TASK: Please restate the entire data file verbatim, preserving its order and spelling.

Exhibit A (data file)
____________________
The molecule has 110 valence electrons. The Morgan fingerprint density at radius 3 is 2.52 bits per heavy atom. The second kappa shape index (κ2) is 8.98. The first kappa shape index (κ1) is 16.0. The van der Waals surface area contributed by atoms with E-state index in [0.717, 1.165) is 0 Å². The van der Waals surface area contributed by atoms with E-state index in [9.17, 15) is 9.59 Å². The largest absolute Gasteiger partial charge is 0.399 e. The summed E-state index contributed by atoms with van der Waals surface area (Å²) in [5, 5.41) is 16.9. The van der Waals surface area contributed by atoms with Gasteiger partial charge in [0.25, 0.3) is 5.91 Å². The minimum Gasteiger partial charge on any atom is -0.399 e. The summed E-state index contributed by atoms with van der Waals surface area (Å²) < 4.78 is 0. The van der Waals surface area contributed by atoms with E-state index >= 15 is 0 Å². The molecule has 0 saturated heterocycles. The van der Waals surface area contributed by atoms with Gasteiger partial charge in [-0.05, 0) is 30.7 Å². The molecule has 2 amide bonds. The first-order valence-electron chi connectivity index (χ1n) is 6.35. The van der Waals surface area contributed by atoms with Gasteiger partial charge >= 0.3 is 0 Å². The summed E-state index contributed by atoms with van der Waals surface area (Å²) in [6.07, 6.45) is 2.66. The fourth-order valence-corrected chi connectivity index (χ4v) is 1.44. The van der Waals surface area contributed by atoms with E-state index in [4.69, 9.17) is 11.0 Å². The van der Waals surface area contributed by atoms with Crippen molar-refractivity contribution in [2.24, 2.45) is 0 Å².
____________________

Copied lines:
The molecule has 110 valence electrons. The Morgan fingerprint density at radius 3 is 2.52 bits per heavy atom. The second kappa shape index (κ2) is 8.98. The first kappa shape index (κ1) is 16.0. The van der Waals surface area contributed by atoms with E-state index in [0.717, 1.165) is 0 Å². The van der Waals surface area contributed by atoms with E-state index in [9.17, 15) is 9.59 Å². The largest absolute Gasteiger partial charge is 0.399 e. The summed E-state index contributed by atoms with van der Waals surface area (Å²) in [5, 5.41) is 16.9. The van der Waals surface area contributed by atoms with Gasteiger partial charge in [0.25, 0.3) is 5.91 Å². The minimum Gasteiger partial charge on any atom is -0.399 e. The summed E-state index contributed by atoms with van der Waals surface area (Å²) < 4.78 is 0. The van der Waals surface area contributed by atoms with E-state index >= 15 is 0 Å². The molecule has 0 saturated heterocycles. The van der Waals surface area contributed by atoms with Gasteiger partial charge in [-0.05, 0) is 30.7 Å². The molecule has 2 amide bonds. The first-order valence-electron chi connectivity index (χ1n) is 6.35. The van der Waals surface area contributed by atoms with Gasteiger partial charge >= 0.3 is 0 Å². The summed E-state index contributed by atoms with van der Waals surface area (Å²) in [6.07, 6.45) is 2.66. The fourth-order valence-corrected chi connectivity index (χ4v) is 1.44. The van der Waals surface area contributed by atoms with E-state index in [4.69, 9.17) is 11.0 Å². The van der Waals surface area contributed by atoms with Crippen molar-refractivity contribution in [2.24, 2.45) is 0 Å².